Figure 2: Promoters have major different functional DNA methylation signatures. (A) DMI of different genomic features compared between de novo AML and NBM samples. Student’s t test was used for mean tests. (B) DMI of different genomic features compared between 8 paired de novo AML and complete remission 1 (CR1) samples. (C) DMRs in functional elements between de novo AML and NBM samples. (D) DMGs in promoters compared among prognostic stratifications. Cyto-risk, Cytogenetics risk; Mole-risk, Molecular risk.

We compared the number of differentially methylated regions (DMRs) in mainly functional elements (promoter, exon 1, enhancer, 5’UTR) between de novo AML samples and NBM; the DMRs had the greatest number of promoters (60.9%, 669/1099, p < 0.001), which mainly consisted of hyper-DMRs (75.0%, 502/669, p < 0.001) (Figure 2C). We also compared the DMRs among different cytogenetic risk groups and molecular risk groups within AMLs, then annotated genes that refered to these DMRs in functional elements (mainly in the promoter and enhancer regions)—that is, differentially methylated genes (DMGs) [22]. The results demonstrated that most DMGs were associated in promoters (p < 0.001) (Figure 2D, Supplementary Table 3). Thus, these results indicated that promoters have major different functional DNA methylation signatures, which were associated with established genetic prognostic stratifications. We subsequently explored prognostic methylation markers according to the DNA methylation signatures in promoters.

Differentially methylated genes associated with established prognostic stratification

A diagram illustrating the generation and validation of annotated DMGs according to the DMRs in promoter regions is summarized (Figure 3). To identify unfavorable genes with hyper DNA methylation and develop a molecular risk panel that incorporated both epigenetic and genetic prognostic information, we compared the DMRs in promoters among the different cytogenetic risk groups and molecular risk groups of 21 patients with de novo AML patients, both poor vs. intermediate, intermediate vs. good and poor vs. good subgroups. A total of 100 hyper-DMGs were generated from the comparison of cytogenetic risks. Meanwhile, 44 hyper-DMGs were generated from the comparison of molecular risks (Supplementary Table 3). Subsequently, 18 hyper-DMGs were obtained by overlapping the 100 and 44 hyper-DMGs, both of which were associated with higher cytogenetic and molecular risks (Table 1).

Diagram of the generation and validation of differentially methylated genes according to the DMRs in promoter.

Figure 3: Diagram of the generation and validation of differentially methylated genes according to the DMRs in promoter. N, number of patients; n, number of genes; * , 4 genes were doubly counted, 2 of which were pseudogenes and the other 2 were without molecular functions in GO and KEGG analysis.

Table 1: 18 hyper-DMGs associated with higher cytogenetic and molecular risks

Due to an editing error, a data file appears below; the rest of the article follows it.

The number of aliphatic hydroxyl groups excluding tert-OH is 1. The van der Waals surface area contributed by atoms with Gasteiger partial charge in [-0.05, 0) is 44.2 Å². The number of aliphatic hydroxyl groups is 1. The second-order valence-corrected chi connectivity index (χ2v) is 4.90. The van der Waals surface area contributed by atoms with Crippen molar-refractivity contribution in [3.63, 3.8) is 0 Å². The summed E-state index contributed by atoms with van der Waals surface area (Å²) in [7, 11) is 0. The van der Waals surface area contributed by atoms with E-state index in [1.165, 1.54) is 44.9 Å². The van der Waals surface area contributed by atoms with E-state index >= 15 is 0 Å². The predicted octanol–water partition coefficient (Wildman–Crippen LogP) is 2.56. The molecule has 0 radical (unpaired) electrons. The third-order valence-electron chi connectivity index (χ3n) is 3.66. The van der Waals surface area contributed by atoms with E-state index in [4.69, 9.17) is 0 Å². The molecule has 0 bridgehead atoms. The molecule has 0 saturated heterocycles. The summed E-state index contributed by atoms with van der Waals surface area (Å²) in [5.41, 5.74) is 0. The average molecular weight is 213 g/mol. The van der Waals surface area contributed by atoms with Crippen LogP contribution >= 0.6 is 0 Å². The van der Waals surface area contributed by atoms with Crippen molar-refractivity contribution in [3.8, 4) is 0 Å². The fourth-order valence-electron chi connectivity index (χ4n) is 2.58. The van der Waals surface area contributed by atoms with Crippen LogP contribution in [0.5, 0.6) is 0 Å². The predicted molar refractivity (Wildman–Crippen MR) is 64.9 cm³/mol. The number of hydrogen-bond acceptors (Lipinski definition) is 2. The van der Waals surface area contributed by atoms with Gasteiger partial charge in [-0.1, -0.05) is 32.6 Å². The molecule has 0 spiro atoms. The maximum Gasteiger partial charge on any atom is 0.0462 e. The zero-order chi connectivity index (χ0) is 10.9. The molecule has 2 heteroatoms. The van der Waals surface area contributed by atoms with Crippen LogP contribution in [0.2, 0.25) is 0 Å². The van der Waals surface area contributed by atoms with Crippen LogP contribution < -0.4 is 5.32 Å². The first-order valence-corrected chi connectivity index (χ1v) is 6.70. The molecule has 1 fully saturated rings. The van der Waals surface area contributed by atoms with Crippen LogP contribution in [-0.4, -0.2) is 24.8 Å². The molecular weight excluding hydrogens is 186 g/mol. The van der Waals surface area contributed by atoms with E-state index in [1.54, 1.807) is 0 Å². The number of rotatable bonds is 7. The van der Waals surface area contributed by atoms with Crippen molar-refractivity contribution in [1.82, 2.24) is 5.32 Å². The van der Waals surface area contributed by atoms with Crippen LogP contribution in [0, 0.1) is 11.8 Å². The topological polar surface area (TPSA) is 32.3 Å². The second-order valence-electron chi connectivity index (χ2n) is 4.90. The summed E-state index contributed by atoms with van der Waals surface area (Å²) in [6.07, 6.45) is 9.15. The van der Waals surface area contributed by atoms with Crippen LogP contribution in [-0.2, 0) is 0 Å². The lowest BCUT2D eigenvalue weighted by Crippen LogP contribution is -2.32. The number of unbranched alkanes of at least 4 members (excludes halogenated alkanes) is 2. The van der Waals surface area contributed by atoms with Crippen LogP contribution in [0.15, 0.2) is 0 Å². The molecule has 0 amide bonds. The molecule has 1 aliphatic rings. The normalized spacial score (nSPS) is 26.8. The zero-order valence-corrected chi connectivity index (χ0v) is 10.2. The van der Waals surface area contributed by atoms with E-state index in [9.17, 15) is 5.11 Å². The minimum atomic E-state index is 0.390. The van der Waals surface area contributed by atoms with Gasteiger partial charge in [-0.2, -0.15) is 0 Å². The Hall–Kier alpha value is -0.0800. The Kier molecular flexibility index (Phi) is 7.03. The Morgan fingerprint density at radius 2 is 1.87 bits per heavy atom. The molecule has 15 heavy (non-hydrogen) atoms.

Gene symbol

Full name

Chr. location

Role in cancer

ID in NCBI gene database


BRCA1 associated RING domain 1


Down-regulation in MDS with progression to AML, tumor suppressor genes [27]



B-cell CLL/lymphoma 9-like


Down-regulation associated with tumor cell migration in ovarian cancer [28]



C-type lectin domain family 11 member A


Hyper-methylation in pancreatic cancer [29]; Associated with leukemia cell proliferation [30]



defensing beta 1


DNA methylation-mediated down-regulation in prostate cancer [31]; tumor suppressor genes [32]



forkhead box D2


DNA methylation-mediated down-regulation in colorectal cancer [33]; tumor suppressor genes [34]



guanylate cyclase 1 soluble subunit beta 2 (pseudogene)





heterogeneous nuclear ribonucleoprotein A1 pseudogene 33





insulin like growth factor 1


Hyper-methylation involved in solid tumor [35]



interleukin 18


Dual role involved in solid tumor [36, 37]



inter-alpha-trypsin inhibitor heavy chain 1


Down-regulation involved in solid tumor [38]



lymphocyte-specific protein 1


Regulated by DNA methylation [39]; Low expression in breast cancer [40]



microRNA 3150b


High expression in breast tumor [41]



microRNA 4638


High expression in breast tumor [41]



purinergic receptor P2X 6


Regulated by p53, role in cancer unknown [42]





With genetic and epigenetic alterations in AML [43]



ribonuclease A family member 3


Low expression in pancreatic cancer [44]



tubulin alpha 3f pseudogene





tubulin gamma complex associated protein 2


High expression in AML [45]


a These 6 genes were excluded for clinical validation.

Additional details, including the role of these 18 genes in cancer are summarized in Table 1. Except for 3 pseudogenes (GUCY1B2, HNRNPA1P33, and TUBA3FP), all of the remaining 15 genes showed the most involvement as tumor suppressor genes in distinct carcinomas, and four genes (TUBGCP2, PLEC, CLEC11A, and BARD1) were associated with AML. In addition, 7 genes (PLEC, LSP1, IL18, IGF1, FOXD2, DEFB1, and CLEC11A) were reportedly regulated by DNA methylation. Gene Ontology (GO) and Kyoto Encyclopedia of Genes and Genomes (KEGG) pathways analysis were performed for the remaining 15 genes and 2 genes (MIR3150B and MIR4638) had no molecular function. We downloaded the DNA methylation datasets of AML for the 18 genes from The Cancer Genome Atlas (TCGA) data portal; however, no DNA methylation results on 5 genes (HNRNPA1P33, TUBA3F, MIR3150B, MIR4638, and PLEC) were available. Six genes were excluded due to pseudogenes, no molecular function, or no results in TCGA. A panel of 12 functional DMGs (BARD1, BCL9L, CLEC11A, DEFB1, FOXD2, IGF1, IL18, ITIH1, LSP1, P2RX6, RNASE3, and TUBGCP2) associated with established genetic prognostic stratification were generated, and the prognostic significance was evaluated (Figure 3).